Writing these new engines up is also pretty simple too. You just get a control pack from the factory that plugs directly into the engine via the wiring harness that plugs into it. Drop in your appropriate fuel pump, connect up the 12V feeds, and your engine is up and running. The thing is already tuned from the factory and ready to go. The most custom stuff I've seen so far has been adapting the "drive by wire" system to a more remote location, which would require the removal of the accelerator pedal for the electronic one. And most likely a retrofit of clutch hydraulics as well. Almost every American engine now has a factory engine management kit available for it, and they offer OBD-II availability right out of the box. Here's a sample: https://performanceparts.ford.com/do...6017-A504V.pdf

    True, larger brakes are required. But there are 4-piston caliper retrofit kits available for the DeLorean with larger pads as well as the upgraded lower control arms. And who knows what we'll see in the future from the community.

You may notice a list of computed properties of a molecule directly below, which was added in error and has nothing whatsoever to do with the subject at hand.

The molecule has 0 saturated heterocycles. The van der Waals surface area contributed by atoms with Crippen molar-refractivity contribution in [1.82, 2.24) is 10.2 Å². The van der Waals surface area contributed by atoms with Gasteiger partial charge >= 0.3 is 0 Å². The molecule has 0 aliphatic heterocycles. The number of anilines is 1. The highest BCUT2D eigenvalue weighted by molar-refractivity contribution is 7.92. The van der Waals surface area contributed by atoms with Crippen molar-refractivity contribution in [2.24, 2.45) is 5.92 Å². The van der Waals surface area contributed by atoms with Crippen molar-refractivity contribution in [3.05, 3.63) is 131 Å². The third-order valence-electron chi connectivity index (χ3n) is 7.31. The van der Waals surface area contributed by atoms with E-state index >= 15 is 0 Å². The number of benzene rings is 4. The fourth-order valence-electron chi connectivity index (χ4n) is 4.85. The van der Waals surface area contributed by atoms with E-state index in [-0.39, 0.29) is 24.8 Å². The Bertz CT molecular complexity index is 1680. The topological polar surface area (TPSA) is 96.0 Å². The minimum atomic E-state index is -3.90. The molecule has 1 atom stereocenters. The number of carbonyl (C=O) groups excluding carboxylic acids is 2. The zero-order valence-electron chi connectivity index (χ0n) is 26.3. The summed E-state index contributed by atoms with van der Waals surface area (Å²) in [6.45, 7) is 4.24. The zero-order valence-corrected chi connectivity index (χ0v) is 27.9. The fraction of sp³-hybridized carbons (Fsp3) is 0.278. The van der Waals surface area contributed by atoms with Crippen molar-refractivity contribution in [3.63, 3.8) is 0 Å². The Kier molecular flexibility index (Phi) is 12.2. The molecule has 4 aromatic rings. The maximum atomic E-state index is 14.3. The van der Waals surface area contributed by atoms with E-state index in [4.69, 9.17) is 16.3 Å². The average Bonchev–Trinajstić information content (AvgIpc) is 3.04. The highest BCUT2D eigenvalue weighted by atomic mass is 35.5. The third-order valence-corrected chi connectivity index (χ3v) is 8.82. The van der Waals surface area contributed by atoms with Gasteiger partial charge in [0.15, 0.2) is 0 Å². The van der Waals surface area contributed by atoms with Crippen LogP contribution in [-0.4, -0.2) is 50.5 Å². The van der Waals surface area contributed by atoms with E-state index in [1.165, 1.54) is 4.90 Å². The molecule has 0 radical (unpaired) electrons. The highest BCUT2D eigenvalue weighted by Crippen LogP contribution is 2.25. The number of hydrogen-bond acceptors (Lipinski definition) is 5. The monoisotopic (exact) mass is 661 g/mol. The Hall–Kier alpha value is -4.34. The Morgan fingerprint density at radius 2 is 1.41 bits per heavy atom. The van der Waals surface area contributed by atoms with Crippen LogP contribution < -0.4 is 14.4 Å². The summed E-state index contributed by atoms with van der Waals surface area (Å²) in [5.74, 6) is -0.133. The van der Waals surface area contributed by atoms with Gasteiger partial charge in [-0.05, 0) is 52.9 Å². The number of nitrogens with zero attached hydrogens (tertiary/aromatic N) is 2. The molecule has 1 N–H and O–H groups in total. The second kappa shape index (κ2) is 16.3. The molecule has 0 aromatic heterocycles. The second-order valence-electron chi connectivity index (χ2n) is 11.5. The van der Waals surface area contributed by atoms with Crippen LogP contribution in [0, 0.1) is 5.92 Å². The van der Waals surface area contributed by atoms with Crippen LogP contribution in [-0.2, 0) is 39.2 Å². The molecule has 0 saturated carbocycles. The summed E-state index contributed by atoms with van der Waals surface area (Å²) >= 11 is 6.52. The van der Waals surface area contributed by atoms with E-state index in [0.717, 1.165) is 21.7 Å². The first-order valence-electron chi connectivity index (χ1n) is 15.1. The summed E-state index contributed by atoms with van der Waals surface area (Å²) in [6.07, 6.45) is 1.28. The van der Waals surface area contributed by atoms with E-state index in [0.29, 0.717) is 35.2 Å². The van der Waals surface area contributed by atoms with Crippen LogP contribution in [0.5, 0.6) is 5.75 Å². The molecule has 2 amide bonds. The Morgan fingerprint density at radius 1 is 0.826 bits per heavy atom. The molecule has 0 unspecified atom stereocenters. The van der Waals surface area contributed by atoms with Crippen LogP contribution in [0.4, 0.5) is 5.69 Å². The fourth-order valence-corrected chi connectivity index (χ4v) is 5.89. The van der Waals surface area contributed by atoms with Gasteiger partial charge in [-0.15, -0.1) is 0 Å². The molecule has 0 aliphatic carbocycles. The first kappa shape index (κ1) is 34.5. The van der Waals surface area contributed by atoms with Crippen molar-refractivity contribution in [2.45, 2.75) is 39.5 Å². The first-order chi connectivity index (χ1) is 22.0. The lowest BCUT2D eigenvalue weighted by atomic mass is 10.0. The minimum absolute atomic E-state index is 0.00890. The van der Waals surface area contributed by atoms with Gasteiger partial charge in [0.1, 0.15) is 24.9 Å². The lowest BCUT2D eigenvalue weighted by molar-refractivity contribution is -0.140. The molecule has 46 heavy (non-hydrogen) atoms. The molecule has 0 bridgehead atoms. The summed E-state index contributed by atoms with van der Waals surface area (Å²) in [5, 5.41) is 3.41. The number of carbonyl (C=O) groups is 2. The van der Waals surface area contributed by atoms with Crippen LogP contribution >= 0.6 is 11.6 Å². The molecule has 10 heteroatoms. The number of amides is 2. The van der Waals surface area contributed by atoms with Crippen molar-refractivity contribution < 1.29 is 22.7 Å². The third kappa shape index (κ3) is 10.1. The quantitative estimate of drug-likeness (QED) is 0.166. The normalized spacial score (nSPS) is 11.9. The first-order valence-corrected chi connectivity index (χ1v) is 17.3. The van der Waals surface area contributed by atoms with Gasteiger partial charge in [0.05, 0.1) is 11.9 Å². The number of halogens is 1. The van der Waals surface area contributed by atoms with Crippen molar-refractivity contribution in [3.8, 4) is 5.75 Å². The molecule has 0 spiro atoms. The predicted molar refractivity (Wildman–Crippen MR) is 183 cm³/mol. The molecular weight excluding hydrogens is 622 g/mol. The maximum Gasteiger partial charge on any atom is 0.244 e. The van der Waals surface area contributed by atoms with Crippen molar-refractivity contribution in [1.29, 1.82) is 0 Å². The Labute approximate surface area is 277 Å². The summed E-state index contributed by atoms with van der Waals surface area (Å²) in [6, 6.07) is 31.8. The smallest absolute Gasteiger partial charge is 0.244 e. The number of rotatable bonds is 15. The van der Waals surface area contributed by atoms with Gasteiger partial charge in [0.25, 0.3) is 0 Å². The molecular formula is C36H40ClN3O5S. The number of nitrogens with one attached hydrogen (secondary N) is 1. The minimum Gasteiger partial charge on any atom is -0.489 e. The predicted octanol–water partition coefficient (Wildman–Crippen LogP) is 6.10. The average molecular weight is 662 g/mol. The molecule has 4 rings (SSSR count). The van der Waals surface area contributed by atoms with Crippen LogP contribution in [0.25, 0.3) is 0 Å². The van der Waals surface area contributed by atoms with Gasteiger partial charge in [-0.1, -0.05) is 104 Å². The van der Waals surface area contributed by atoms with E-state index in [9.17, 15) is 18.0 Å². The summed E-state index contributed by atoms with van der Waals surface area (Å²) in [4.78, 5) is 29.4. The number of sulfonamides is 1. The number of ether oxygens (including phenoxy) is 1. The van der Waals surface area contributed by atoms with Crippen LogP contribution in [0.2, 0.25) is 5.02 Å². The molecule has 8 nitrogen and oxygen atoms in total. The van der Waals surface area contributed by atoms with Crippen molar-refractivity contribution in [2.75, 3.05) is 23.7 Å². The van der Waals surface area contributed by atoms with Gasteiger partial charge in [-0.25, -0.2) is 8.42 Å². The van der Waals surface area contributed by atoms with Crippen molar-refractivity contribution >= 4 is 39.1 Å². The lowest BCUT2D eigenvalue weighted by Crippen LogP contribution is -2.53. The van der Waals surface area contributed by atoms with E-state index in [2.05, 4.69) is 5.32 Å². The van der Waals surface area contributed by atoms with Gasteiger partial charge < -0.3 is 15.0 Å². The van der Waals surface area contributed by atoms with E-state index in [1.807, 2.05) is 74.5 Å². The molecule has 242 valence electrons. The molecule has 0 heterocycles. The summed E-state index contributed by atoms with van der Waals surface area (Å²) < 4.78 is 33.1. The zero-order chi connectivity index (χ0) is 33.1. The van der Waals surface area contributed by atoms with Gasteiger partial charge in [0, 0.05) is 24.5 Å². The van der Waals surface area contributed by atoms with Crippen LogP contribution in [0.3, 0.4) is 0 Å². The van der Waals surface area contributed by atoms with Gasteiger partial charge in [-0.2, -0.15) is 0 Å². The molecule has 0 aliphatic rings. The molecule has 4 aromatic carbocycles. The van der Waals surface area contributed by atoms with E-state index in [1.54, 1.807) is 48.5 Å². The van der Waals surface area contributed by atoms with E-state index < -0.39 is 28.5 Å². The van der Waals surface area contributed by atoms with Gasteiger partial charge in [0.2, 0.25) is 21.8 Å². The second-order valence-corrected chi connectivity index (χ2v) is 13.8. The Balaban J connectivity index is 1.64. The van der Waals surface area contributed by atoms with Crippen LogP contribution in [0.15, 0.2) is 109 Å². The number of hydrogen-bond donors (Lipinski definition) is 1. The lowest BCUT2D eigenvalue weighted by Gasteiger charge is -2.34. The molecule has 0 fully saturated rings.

My brain started hurting at your over-simplification of engine swaps.
    You make it sound like you have done dozens.

    Lets get some things sorted:
    -A delorean does not have a k-member
    -the installation of an LS engine does not require any cutting of the delorean frame, or the ls oil pan.
    -Go ahead and try and cram a Ford mod v8 in a delorean engine bay. You will find in about 10 minutes it is way too wide. This is one reason why LS swaps are popular.
    -You can certainly buy a standalone harness for SOME engines at a great expense, and tuning the ECU is a separate affair in these small scale applications. Integrating most engines require a detailed undertanding of the vehicles electrical system and how the ECU intertwines through the CANBUS to other computers in the car. You cant just do a segment swap as easy as you make it sound.
    -Properly functioning brakes taming 300+hp can be adequate with the right driver. The calipers on the car aren't as bad as they as perceived, they are just clamping non-vented discs with regular old pads. Add in more crappiness if the brake system is 35 years old.
    Last edited by Josh; 10-24-2016 at 08:23 PM.